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Question about T-track on my workbench

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Forum topic by Micah posted 10-30-2020 02:02 AM 262 views 0 times favorited 10 replies Add to Favorites Watch
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Micah

19 posts in 151 days


10-30-2020 02:02 AM

I just finished putting together a large workbench/assembly table for my shop, and all that’s left to do now is install a T-track grid, and also apply a finish to the workbench top. Trying to figure out if it would be best to install the t-track first then tape it off and finish the top (probably with Shellac), or if I should apply the finish before installing the t-track grid? Any thoughts?

Also, what do you guys think about using a couple coats of shellac on a premium (lumber yard) sheet of 3/4 birch plywood that I’m using for my workbench top. I’m hoping to wind up with a workbench top that’s extremely durable and easy to clean. Any other suggestions for the finish besides shellac? Thanks!


10 replies so far

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woodbutcherbynight

6621 posts in 3324 days


#1 posted 10-30-2020 02:18 AM

Typically I put Formica on a workbench top, others will have various opinions. It’s durable and glue will not stick to it. Not hard to work with but you must follow directions when using the contact cement to glue it down. If you have never installed before try a few small test pieces first. A 15 degree router bit will produce a nice clean edge. Clean that up with a fine file and it won’t cut you and will hold up a long time.

-- Live to tell the stories, they sound better that way.

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sansoo22

1287 posts in 570 days


#2 posted 10-30-2020 04:05 AM

woodbutcherbynight – did you install the Formica first then the T-Track? I’m guessing yes and just mask it off with tape before routing out the grooves? I’m in the planning phase for my outfeed/assembly table and was considering Formica with a hardwood border around it. I tend to run into things in my shop so why not protect the edges a bit.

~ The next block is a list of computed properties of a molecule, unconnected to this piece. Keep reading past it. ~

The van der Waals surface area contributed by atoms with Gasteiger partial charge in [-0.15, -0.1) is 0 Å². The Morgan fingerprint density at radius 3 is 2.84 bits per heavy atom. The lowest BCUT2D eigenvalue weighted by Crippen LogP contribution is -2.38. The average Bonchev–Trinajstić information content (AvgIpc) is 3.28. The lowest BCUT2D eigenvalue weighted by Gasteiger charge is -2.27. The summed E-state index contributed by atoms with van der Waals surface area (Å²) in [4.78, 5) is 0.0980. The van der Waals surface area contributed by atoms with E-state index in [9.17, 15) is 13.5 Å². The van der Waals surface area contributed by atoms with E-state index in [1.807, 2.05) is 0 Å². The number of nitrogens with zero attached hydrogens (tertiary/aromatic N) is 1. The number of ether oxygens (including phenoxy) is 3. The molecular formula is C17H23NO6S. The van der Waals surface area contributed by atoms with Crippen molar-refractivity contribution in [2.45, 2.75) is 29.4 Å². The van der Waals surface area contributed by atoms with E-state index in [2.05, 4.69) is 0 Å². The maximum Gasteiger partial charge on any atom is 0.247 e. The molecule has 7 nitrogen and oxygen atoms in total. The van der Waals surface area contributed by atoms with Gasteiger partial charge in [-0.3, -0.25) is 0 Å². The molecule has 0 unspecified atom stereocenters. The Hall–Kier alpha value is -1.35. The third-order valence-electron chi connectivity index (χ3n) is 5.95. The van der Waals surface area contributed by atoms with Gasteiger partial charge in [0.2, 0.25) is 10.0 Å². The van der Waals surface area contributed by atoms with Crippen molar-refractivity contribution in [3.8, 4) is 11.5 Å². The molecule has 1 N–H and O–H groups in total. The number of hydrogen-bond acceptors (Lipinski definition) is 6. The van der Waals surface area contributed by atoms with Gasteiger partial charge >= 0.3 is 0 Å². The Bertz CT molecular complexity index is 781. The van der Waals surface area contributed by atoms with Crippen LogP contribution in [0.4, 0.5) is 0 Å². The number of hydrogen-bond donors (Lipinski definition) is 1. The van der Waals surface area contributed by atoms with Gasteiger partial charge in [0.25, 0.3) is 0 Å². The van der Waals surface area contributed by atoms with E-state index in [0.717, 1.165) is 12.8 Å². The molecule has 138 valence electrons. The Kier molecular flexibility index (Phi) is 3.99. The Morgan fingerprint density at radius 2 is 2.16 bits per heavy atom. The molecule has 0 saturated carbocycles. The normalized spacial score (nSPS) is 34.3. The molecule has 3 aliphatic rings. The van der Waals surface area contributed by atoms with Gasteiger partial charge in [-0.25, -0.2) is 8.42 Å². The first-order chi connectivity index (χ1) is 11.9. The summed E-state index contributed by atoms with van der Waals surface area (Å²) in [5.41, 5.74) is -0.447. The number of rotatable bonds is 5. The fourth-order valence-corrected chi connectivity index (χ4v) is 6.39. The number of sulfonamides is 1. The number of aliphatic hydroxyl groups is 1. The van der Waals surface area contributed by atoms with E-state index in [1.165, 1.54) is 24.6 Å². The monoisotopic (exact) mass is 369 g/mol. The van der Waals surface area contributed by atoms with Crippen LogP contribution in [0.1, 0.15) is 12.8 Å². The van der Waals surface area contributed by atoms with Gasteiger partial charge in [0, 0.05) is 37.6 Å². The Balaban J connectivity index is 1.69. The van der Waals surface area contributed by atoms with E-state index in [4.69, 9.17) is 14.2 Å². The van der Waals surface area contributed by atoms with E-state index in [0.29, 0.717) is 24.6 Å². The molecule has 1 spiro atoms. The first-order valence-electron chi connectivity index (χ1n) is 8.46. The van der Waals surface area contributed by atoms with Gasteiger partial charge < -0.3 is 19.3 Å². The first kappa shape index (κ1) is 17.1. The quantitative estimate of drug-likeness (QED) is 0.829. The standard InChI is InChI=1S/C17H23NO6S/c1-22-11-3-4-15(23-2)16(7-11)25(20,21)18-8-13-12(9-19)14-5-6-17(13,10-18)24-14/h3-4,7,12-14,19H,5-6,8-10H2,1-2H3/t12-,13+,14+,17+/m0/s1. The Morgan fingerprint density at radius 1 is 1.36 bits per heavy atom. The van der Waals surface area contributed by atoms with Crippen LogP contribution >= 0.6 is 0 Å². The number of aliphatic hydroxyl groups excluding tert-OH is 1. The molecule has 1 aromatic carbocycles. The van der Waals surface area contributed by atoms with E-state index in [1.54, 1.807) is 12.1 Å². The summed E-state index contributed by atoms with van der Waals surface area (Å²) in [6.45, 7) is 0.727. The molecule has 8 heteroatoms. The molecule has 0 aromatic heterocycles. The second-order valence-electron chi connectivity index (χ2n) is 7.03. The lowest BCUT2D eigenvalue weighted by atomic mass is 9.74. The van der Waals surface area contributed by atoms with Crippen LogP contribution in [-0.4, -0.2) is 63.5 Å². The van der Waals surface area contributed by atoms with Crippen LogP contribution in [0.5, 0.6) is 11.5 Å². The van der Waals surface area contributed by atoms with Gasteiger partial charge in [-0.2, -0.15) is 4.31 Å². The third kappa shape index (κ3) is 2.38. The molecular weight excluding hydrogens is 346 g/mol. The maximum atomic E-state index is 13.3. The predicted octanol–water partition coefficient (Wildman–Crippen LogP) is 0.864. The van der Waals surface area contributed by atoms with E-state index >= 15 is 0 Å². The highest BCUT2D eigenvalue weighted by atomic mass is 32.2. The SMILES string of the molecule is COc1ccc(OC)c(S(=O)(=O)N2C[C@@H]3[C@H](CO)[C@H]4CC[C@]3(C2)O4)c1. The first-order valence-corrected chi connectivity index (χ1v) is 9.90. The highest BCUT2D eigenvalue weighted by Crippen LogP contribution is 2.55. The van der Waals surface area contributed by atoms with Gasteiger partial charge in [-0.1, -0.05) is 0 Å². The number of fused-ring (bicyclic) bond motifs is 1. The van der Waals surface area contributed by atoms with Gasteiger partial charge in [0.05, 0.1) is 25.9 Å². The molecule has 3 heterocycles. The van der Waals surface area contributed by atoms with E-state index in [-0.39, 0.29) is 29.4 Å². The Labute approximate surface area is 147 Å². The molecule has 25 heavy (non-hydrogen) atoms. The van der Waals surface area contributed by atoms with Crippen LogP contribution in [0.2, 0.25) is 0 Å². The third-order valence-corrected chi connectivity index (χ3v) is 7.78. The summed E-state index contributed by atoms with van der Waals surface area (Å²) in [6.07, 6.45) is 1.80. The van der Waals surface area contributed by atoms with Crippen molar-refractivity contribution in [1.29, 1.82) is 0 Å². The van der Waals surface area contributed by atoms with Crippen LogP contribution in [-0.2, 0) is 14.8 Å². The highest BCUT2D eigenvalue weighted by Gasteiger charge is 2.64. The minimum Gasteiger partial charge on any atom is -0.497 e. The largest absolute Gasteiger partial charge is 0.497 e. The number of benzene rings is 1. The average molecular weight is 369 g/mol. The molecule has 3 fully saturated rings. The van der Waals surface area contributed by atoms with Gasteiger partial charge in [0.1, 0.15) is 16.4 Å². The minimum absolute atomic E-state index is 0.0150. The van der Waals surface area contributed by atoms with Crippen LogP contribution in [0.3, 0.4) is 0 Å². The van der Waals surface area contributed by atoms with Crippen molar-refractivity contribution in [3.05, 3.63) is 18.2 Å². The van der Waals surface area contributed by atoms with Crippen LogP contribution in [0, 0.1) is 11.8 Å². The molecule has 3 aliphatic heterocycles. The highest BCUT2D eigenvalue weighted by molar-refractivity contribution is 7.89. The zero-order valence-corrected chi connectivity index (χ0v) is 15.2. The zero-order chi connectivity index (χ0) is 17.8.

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Rich

6154 posts in 1505 days


#3 posted 10-30-2020 04:23 AM

I chose to add t-track to my bench instead of dog holes because I felt it might best suit my needs.

Here’s an old picture of the bench top (it’s been resurfaced and finished with Osmo Polyx since).

With that set up, I can use these types of hold downs. One is from Incra, the other Woodpecker. I also have many shop-made ones that perform as planing stops, etc. Anything you can build with 1/4-20 hex head bolts will work, as will t-bolts and other accessories.

-- Half of what we read or hear about finishing is right. We just don’t know which half! — Bob Flexner

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Rich

6154 posts in 1505 days


#4 posted 10-30-2020 04:30 AM

I gotta say Gunny, that Frankenstein table saw is pretty cool. I can think of many occasions it would have been the solution to my needs.

-- Half of what we read or hear about finishing is right. We just don’t know which half! — Bob Flexner

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therealSteveN

6648 posts in 1490 days


#5 posted 10-30-2020 04:36 AM

Formica does make a nice top surface. Breaking the edge is a must, unless you are always dainty, which probably is a NO. It does have a higher cost, and is more work to apply. Some have difficulty with application, though there are many informative sources for application, with one of the best coming from Formica themselves.